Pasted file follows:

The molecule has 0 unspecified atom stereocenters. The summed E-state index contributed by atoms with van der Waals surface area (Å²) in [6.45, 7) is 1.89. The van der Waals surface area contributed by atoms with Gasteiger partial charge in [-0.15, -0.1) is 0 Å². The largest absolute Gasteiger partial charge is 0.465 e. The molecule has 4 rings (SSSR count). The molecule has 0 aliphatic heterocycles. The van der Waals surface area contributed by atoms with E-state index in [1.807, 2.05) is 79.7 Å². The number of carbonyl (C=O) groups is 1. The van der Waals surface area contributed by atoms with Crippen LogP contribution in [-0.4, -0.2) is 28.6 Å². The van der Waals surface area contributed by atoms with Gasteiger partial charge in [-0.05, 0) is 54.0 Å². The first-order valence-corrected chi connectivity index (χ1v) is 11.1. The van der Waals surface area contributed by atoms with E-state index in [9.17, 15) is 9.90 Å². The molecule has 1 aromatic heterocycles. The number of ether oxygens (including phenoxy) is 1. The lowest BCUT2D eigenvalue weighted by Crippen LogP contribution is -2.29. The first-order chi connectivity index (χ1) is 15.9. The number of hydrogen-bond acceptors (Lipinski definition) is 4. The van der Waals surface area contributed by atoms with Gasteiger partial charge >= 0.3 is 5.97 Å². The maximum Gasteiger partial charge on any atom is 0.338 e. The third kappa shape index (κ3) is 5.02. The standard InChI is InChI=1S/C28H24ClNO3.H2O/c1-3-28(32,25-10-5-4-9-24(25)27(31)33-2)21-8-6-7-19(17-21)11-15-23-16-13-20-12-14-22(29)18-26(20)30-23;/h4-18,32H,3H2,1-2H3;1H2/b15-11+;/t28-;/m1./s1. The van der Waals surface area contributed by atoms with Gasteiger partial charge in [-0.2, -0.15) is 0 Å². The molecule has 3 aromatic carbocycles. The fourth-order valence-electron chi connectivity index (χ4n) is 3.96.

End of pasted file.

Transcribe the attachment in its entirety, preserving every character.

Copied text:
The molecule has 0 unspecified atom stereocenters. The summed E-state index contributed by atoms with van der Waals surface area (Å²) in [6.45, 7) is 1.89. The van der Waals surface area contributed by atoms with Gasteiger partial charge in [-0.15, -0.1) is 0 Å². The largest absolute Gasteiger partial charge is 0.465 e. The molecule has 4 rings (SSSR count). The molecule has 0 aliphatic heterocycles. The van der Waals surface area contributed by atoms with E-state index in [1.807, 2.05) is 79.7 Å². The number of carbonyl (C=O) groups is 1. The van der Waals surface area contributed by atoms with Crippen LogP contribution in [-0.4, -0.2) is 28.6 Å². The van der Waals surface area contributed by atoms with Gasteiger partial charge in [-0.05, 0) is 54.0 Å². The first-order valence-corrected chi connectivity index (χ1v) is 11.1. The van der Waals surface area contributed by atoms with E-state index in [9.17, 15) is 9.90 Å². The molecule has 1 aromatic heterocycles. The number of ether oxygens (including phenoxy) is 1. The lowest BCUT2D eigenvalue weighted by Crippen LogP contribution is -2.29. The first-order chi connectivity index (χ1) is 15.9. The number of hydrogen-bond acceptors (Lipinski definition) is 4. The van der Waals surface area contributed by atoms with Gasteiger partial charge >= 0.3 is 5.97 Å². The maximum Gasteiger partial charge on any atom is 0.338 e. The third kappa shape index (κ3) is 5.02. The standard InChI is InChI=1S/C28H24ClNO3.H2O/c1-3-28(32,25-10-5-4-9-24(25)27(31)33-2)21-8-6-7-19(17-21)11-15-23-16-13-20-12-14-22(29)18-26(20)30-23;/h4-18,32H,3H2,1-2H3;1H2/b15-11+;/t28-;/m1./s1. The van der Waals surface area contributed by atoms with Gasteiger partial charge in [-0.2, -0.15) is 0 Å². The molecule has 3 aromatic carbocycles. The fourth-order valence-electron chi connectivity index (χ4n) is 3.96.